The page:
Virus impact over each market - telecom operators, government agencies and regulators' responses - revised forecasts for the next 5 years.
Last updated: 29 Oct 2015 Update History
Report Status: Archived
Report Pages: 35
Analyst: Paul Budde
Significant progress has been made within the industry in relation to the deployment of smart technologies that, over time, will create a smart national grid.
The past five years have seen confusion, resistance and the lack of a strategic approach towards a holistic policy aimed at creating a smarter energy structure that could reduce energy usage by 30%-40% without having a major impact on people’s lifestyle, just by being smarter. All of the electricity companies are now involved in the implementation of smart grids – a process that will take a decade, or perhaps several decades, to complete.
Overall some $200 billion will be invested in the national energy structure (not just smart grids). The first results from projects such as Smart Grid, Smart City indicate that the results greatly exceed expectations; the same applies to companies involved in the smart meter rollout in Victoria. However a holistic government policy continues to be the key to success, rather than the current hotchpotch of policies. Energy is heavily influenced by government regulations and unless that is sorted out it is difficult for the industry to develop cohesive strategies that will see a more comprehensive approach towards a smarter energy system for the country.
This report gives an overview of the major players in the Australian smart grid market and related projects.
ActewAGL; AGL Energy; Aurora Energy; Ausgrid; CitiPower and Powercor; Endeavour Energy; Energex; Ergon – Nexium Telecommunications; Essential Energy; Horizon; Hydro Tasmania; IBM; Jemena; Network NSW; Powerlink; SA Power Networks; SP Ausnet; Telstra; Transgrid; United Energy; Western Power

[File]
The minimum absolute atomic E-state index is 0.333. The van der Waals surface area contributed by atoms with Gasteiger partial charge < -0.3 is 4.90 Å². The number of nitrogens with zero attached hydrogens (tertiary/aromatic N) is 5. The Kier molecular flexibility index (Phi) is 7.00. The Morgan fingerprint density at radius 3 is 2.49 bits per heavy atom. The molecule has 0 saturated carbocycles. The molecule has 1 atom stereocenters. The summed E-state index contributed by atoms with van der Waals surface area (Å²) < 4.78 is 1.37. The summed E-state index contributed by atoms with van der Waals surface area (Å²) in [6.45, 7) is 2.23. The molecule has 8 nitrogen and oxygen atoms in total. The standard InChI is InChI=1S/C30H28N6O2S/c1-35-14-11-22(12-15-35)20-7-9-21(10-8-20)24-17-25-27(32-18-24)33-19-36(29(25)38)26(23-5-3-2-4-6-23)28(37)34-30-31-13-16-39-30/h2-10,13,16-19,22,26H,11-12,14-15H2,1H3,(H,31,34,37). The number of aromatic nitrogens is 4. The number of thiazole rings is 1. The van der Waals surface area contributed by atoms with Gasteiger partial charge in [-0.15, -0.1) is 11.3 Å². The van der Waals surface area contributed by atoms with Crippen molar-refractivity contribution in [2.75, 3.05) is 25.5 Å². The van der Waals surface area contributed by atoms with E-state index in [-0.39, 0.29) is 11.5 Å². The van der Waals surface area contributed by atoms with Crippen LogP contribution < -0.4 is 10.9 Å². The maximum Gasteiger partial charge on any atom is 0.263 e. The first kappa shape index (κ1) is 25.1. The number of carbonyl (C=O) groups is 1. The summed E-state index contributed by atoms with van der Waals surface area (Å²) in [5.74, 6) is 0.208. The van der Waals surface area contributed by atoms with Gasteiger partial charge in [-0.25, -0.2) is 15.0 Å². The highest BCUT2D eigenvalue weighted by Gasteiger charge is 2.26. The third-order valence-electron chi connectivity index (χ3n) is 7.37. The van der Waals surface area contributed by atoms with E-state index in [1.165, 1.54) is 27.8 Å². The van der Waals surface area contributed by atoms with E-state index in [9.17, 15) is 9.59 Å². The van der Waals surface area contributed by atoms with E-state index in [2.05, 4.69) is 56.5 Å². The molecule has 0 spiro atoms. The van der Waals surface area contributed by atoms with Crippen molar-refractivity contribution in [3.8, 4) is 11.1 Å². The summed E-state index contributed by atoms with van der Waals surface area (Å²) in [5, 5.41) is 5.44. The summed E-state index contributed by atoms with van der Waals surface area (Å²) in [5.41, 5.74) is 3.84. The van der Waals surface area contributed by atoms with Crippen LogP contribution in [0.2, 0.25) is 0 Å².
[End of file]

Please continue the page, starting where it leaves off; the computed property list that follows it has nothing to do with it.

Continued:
As you know, I have resigned from the Labor Ministry and have decided not to re-contest the seat of Charlton at the next election – both for personal reasons.
Before leaving Parliament, I particularly wish to record my thanks to you for your generous and constructive participation in the deliberations that generated significant economic policy reforms for the Australian community. Continuous economic transformation is a key challenge that faces all Governments.
The development of sound public policy should always be contestable. Ultimately, good and equitable outcomes are not concessions to any particular interest group, but the careful balancing of interests to create the greatest possible benefit for the nation. You have contributed to that, and I sincerely thank you for it.
Greg Combet, Former Minister for Climate Change, Industry and Innovation
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